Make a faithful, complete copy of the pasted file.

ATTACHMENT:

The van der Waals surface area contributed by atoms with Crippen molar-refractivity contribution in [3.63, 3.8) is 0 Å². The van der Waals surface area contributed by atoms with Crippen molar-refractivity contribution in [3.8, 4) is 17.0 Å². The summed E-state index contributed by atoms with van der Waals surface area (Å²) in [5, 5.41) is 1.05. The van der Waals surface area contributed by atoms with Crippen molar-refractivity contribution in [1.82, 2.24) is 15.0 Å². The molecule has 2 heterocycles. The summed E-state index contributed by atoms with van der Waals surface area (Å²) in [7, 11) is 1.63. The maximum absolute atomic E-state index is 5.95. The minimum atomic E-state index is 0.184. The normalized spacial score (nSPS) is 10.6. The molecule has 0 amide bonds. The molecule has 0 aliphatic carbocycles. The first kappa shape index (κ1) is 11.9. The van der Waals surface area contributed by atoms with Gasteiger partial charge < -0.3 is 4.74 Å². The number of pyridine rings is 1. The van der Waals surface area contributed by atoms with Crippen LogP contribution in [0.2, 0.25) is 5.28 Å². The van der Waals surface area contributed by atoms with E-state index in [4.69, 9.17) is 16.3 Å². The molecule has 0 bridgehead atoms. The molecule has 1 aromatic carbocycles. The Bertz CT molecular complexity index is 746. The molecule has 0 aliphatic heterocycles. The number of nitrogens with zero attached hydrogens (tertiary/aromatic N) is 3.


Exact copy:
The van der Waals surface area contributed by atoms with Crippen molar-refractivity contribution in [3.63, 3.8) is 0 Å². The van der Waals surface area contributed by atoms with Crippen molar-refractivity contribution in [3.8, 4) is 17.0 Å². The summed E-state index contributed by atoms with van der Waals surface area (Å²) in [5, 5.41) is 1.05. The van der Waals surface area contributed by atoms with Crippen molar-refractivity contribution in [1.82, 2.24) is 15.0 Å². The molecule has 2 heterocycles. The summed E-state index contributed by atoms with van der Waals surface area (Å²) in [7, 11) is 1.63. The maximum absolute atomic E-state index is 5.95. The minimum atomic E-state index is 0.184. The normalized spacial score (nSPS) is 10.6. The molecule has 0 amide bonds. The molecule has 0 aliphatic carbocycles. The first kappa shape index (κ1) is 11.9. The van der Waals surface area contributed by atoms with Gasteiger partial charge < -0.3 is 4.74 Å². The number of pyridine rings is 1. The van der Waals surface area contributed by atoms with Crippen LogP contribution in [0.2, 0.25) is 5.28 Å². The van der Waals surface area contributed by atoms with E-state index in [4.69, 9.17) is 16.3 Å². The molecule has 0 bridgehead atoms. The molecule has 1 aromatic carbocycles. The Bertz CT molecular complexity index is 746. The molecule has 0 aliphatic heterocycles. The number of nitrogens with zero attached hydrogens (tertiary/aromatic N) is 3.